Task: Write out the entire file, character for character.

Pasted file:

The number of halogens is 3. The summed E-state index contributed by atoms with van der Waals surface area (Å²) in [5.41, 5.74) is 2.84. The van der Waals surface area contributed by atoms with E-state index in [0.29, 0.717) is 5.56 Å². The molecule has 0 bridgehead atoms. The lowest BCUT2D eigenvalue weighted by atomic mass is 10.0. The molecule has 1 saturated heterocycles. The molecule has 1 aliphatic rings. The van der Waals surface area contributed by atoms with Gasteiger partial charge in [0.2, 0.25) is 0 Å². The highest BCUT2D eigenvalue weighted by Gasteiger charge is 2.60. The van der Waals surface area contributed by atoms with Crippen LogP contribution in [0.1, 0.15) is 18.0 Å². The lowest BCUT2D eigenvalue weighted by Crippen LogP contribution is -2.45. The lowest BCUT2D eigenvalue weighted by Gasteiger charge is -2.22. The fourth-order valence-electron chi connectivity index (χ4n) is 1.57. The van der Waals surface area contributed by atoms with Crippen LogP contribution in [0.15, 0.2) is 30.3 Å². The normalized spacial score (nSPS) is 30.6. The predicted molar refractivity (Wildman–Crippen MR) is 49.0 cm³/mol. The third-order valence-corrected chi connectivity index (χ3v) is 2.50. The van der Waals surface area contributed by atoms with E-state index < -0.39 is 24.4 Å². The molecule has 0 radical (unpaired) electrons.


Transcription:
The number of halogens is 3. The summed E-state index contributed by atoms with van der Waals surface area (Å²) in [5.41, 5.74) is 2.84. The van der Waals surface area contributed by atoms with E-state index in [0.29, 0.717) is 5.56 Å². The molecule has 0 bridgehead atoms. The lowest BCUT2D eigenvalue weighted by atomic mass is 10.0. The molecule has 1 saturated heterocycles. The molecule has 1 aliphatic rings. The van der Waals surface area contributed by atoms with Gasteiger partial charge in [0.2, 0.25) is 0 Å². The highest BCUT2D eigenvalue weighted by Gasteiger charge is 2.60. The van der Waals surface area contributed by atoms with Crippen LogP contribution in [0.1, 0.15) is 18.0 Å². The lowest BCUT2D eigenvalue weighted by Crippen LogP contribution is -2.45. The lowest BCUT2D eigenvalue weighted by Gasteiger charge is -2.22. The fourth-order valence-electron chi connectivity index (χ4n) is 1.57. The van der Waals surface area contributed by atoms with Crippen LogP contribution in [0.15, 0.2) is 30.3 Å². The normalized spacial score (nSPS) is 30.6. The predicted molar refractivity (Wildman–Crippen MR) is 49.0 cm³/mol. The third-order valence-corrected chi connectivity index (χ3v) is 2.50. The van der Waals surface area contributed by atoms with E-state index < -0.39 is 24.4 Å². The molecule has 0 radical (unpaired) electrons.